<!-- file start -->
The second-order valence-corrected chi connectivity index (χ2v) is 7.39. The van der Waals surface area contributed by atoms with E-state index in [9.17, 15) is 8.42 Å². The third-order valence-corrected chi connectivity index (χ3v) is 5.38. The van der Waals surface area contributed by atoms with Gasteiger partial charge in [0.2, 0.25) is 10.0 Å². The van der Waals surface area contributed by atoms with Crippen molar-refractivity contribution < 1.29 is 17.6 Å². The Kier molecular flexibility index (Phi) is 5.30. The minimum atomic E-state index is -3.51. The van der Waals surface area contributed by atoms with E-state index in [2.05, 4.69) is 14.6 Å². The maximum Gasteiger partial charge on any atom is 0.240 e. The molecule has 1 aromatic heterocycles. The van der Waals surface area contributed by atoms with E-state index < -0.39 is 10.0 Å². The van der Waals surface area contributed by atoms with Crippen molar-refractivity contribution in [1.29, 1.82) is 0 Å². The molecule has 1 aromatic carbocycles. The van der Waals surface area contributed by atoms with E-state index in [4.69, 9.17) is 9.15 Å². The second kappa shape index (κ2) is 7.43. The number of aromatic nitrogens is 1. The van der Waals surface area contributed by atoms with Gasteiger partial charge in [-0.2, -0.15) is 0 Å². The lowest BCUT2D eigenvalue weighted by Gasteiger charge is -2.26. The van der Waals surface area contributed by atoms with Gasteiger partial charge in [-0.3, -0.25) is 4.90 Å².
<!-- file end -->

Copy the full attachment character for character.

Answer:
The second-order valence-corrected chi connectivity index (χ2v) is 7.39. The van der Waals surface area contributed by atoms with E-state index in [9.17, 15) is 8.42 Å². The third-order valence-corrected chi connectivity index (χ3v) is 5.38. The van der Waals surface area contributed by atoms with Gasteiger partial charge in [0.2, 0.25) is 10.0 Å². The van der Waals surface area contributed by atoms with Crippen molar-refractivity contribution < 1.29 is 17.6 Å². The Kier molecular flexibility index (Phi) is 5.30. The minimum atomic E-state index is -3.51. The van der Waals surface area contributed by atoms with E-state index in [2.05, 4.69) is 14.6 Å². The maximum Gasteiger partial charge on any atom is 0.240 e. The molecule has 1 aromatic heterocycles. The van der Waals surface area contributed by atoms with E-state index < -0.39 is 10.0 Å². The van der Waals surface area contributed by atoms with Crippen molar-refractivity contribution in [1.29, 1.82) is 0 Å². The molecule has 1 aromatic carbocycles. The van der Waals surface area contributed by atoms with E-state index in [4.69, 9.17) is 9.15 Å². The second kappa shape index (κ2) is 7.43. The number of aromatic nitrogens is 1. The van der Waals surface area contributed by atoms with Gasteiger partial charge in [-0.2, -0.15) is 0 Å². The lowest BCUT2D eigenvalue weighted by Gasteiger charge is -2.26. The van der Waals surface area contributed by atoms with Gasteiger partial charge in [-0.3, -0.25) is 4.90 Å².